In vitro degradation behavior and bioactivity of magnesium-Bioglass® composites for orthopedic applications

Authors

  • Zhiguang Huan,

    1. Department of Biomechanical Engineering, Delft University of Technology, 2628 CD Delft, The Netherlands
    Search for more papers by this author
  • Sander Leeflang,

    1. Department of Biomechanical Engineering, Delft University of Technology, 2628 CD Delft, The Netherlands
    Search for more papers by this author
  • Jie Zhou,

    Corresponding author
    1. Department of Biomechanical Engineering, Delft University of Technology, 2628 CD Delft, The Netherlands
    • Department of Biomechanical Engineering, Delft University of Technology, 2628 CD Delft, The Netherlands
    Search for more papers by this author
  • Wanyin Zhai,

    1. State Key Laboratory of High Performance Ceramics and Superfine Microstructure, Shanghai Institute of Ceramics, Chinese Academy of Sciences, Shanghai 200050, People's Republic of China
    Search for more papers by this author
  • Jiang Chang,

    1. State Key Laboratory of High Performance Ceramics and Superfine Microstructure, Shanghai Institute of Ceramics, Chinese Academy of Sciences, Shanghai 200050, People's Republic of China
    Search for more papers by this author
  • Jurek Duszczyk

    1. Department of Biomechanical Engineering, Delft University of Technology, 2628 CD Delft, The Netherlands
    Search for more papers by this author

  • How to cite this article: Huan Z, Leeflang S, Zhou J, Zhai W, Chang J, Duszczyk J. 2012. In vitro degradation behavior and bioactivity of magnesium-Bioglass® composites for orthopedic applications. J Biomed Mater Res Part B 2012:100B:437–446.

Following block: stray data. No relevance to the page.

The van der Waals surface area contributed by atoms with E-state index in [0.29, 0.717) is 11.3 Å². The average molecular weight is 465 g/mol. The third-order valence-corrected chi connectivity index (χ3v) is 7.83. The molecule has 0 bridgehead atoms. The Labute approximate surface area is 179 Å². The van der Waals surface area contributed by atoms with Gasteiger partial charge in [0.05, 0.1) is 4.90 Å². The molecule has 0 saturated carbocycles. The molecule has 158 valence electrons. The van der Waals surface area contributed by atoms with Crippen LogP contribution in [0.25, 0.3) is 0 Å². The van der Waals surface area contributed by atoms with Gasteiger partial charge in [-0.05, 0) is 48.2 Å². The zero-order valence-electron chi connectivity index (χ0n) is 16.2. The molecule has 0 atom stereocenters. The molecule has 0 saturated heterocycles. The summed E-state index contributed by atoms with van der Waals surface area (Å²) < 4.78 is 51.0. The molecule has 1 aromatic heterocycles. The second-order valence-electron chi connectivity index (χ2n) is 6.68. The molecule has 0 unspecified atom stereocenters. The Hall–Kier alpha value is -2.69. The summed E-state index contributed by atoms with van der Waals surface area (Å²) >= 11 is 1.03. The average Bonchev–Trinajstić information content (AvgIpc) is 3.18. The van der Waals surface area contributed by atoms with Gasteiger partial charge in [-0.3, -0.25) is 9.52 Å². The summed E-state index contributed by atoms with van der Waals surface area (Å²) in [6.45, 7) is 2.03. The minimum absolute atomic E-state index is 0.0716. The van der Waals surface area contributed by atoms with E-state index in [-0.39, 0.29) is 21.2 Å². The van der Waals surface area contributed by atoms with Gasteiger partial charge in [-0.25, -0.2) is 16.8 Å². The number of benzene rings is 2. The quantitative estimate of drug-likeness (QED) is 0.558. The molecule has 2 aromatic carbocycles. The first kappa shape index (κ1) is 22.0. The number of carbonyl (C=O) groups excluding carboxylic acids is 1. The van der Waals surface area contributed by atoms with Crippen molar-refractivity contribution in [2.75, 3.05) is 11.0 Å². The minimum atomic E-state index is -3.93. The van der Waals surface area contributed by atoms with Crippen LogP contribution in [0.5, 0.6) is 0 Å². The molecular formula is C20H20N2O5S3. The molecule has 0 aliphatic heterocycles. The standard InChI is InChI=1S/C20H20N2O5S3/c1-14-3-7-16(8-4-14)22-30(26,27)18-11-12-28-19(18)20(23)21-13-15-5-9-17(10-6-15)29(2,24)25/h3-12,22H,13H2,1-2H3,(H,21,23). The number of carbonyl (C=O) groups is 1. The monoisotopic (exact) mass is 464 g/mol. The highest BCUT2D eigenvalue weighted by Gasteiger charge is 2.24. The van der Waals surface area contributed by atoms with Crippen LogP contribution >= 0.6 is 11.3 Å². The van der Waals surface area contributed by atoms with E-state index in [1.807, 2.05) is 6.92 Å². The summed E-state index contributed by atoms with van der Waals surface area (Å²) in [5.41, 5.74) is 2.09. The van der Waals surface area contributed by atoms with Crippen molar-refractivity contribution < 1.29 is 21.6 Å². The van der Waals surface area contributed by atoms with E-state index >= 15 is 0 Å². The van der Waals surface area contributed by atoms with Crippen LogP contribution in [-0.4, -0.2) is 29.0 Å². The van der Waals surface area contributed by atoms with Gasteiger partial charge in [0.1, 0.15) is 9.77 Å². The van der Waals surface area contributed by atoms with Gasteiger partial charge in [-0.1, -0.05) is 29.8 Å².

Abstract

To improve the bioactivity and degradation behavior of biodegradable magnesium, biodegradable metal matrix composites with the ZK30 magnesium alloy as the matrix and bioactive glass (BG, 45S5) as the reinforcement were prepared. The microstructures of the ZK30-BG composites showed homogeneous dispersion of BG particles throughout the matrix. XRD and EDX analyses confirmed the retention of the morphological characteristics and composition of BG particles in the composites. Immersion tests in the minimum essential medium with Earle's balanced salts at 37°C showed that the composites with 5 and 10% BG had lower rates of degradation and hydrogen evolution than the matrix alloy. In addition, the tests confirmed that the composites possessed an enhanced ability to induce calcium and phosphate ion deposition on sample surfaces during degradation, suggesting accelerated surface mineralization that would lead to improved bioactivity when compared with the matrix alloy. In vitro cytotoxicity tests showed that the ionic products of the composites formed during degradation possessed a superior ability to support the survival, proliferation, and osteoblastic differentiation of bone marrow stromal cells to those of the ZK30 alloy. The ZK30-BG composites with enhanced bioactivity and reduced degradation rate could be promising biodegradable materials for orthopedic implants. © 2011 Wiley Periodicals, Inc. J Biomed Mater Res Part B: Appl Biomater 100B: 437–446, 2012.

Ancillary